The link between mental health and alcohol addiction is complex. Still, Massachusetts Center for Addiction offers evidence-based dual diagnosis treatment to address and achieve lasting recovery simultaneously.
The connection between mental health and alcohol addiction is well-known. It is often referred to as a dual diagnosis. Individuals with a mental illness may use alcohol to cope, leading to an alcohol use disorder. Additionally, alcohol addiction can contribute to mental health issues.
Drinking alcohol can be harmful to our bodies. It can cause serious health problems, such as liver disease and cancer. When we drink too much, it can also affect our mental health. This means that if we already have a mental illness, like depression or anxiety, drinking alcohol can make it worse.
Alcoholism is a disease that can be hard to overcome, but there are ways to get help. There are support groups and treatment programs that can help people stop drinking and manage their addiction. It’s important to remember that seeking help is a sign of strength, not weakness. If you or someone you know is struggling with alcohol addiction, don’t hesitate to reach out for help.
One of the keys to treating co-occurring disorders is recognizing them. Early identification is critical for effective addiction treatment. Here are some of the common signs of alcohol use disorder and mental illness:
Sudden or unexplained changes in mood or behavior
Neglecting responsibilities at work, at home, or school
Increased isolation from loved ones
Difficulty controlling alcohol consumption
Worsening of mental health issues when drinking
If you or someone you care about shows these symptoms, early intervention can help. Early intervention can improve the recovery journey drastically. Working with a professional can treat the dual diagnosis quicker and easier.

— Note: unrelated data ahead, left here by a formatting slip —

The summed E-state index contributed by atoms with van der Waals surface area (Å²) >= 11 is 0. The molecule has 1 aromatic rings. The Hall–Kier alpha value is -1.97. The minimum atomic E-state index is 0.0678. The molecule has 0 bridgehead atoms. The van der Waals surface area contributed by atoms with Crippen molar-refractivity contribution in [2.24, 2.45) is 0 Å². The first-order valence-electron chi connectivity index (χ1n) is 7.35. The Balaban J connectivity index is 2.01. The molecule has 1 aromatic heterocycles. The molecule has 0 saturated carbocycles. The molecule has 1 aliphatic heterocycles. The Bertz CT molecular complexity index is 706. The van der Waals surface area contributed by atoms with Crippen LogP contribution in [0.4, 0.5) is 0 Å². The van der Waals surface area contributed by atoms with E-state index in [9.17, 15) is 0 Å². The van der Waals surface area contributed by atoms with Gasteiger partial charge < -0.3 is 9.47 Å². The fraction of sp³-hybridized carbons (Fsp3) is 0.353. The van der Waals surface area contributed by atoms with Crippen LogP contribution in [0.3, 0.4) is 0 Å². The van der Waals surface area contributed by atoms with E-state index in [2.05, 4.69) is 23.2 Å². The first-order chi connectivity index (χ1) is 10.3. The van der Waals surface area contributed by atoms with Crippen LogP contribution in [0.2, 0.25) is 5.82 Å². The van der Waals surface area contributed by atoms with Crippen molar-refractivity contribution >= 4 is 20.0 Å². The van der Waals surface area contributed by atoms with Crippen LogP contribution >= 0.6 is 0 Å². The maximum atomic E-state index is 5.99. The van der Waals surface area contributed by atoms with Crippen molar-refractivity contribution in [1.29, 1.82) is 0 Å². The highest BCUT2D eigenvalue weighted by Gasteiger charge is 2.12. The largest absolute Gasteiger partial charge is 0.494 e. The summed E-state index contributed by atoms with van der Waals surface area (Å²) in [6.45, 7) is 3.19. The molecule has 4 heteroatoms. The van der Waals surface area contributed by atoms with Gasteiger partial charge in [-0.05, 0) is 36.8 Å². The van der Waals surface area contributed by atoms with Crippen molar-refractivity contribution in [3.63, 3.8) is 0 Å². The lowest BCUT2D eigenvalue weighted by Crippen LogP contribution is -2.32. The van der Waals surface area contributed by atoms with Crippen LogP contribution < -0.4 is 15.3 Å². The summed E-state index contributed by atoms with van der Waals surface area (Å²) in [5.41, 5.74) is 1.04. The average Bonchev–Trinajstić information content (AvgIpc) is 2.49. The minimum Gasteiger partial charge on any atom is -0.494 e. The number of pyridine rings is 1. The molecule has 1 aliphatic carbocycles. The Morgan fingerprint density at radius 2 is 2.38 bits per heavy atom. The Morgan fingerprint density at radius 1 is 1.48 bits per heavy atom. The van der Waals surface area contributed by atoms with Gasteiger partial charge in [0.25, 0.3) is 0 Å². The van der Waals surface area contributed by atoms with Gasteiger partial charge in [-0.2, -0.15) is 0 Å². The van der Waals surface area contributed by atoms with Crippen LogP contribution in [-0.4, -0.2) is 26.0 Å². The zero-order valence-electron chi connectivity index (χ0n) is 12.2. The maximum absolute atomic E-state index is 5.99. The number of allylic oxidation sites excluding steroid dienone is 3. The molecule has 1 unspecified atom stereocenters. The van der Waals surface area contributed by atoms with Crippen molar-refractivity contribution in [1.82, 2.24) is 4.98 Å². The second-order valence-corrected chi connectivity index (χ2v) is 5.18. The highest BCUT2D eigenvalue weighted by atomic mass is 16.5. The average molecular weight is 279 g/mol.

Dual diagnosis treatment is essential since it addresses both issues. The key is addressing addiction and mental illness at the same time. However, traditional treatments may not fully address the mental illness or addiction. This is because each disorder can affect how the other presents.
Alcohol use may cover up or change the symptoms of mental illness. On the other hand, mental illness can alter or hide the symptoms of alcoholism. As a result, neither the addiction nor the mental illness get the attention they need.
The solution to this is dual diagnosis treatment. Dual-diagnosis treatment will address both issues at the same time. This allows a more comprehensive and effective treatment overall. A common treatment for dual diagnosis is a partial hospitalization program.
In the next section, we’ll discuss what a dual-diagnosis treatment may look like.
At the Massachusetts Center for Addiction, we take a holistic approach to treatment. Our comprehensive, multi-faceted approach helps focus on healing the whole individual. Our approach focuses primarily on
Thorough assessments of the individual’s substance use and mental health issues
Medication management to reduce symptoms of mental illness and support alcohol addiction recovery
Individualized therapy and counseling to address unique mental health needs
Group therapy to help foster interpersonal connections and a peer support network
Medication-assisted treatment to help reduce withdrawal symptoms and ease cravings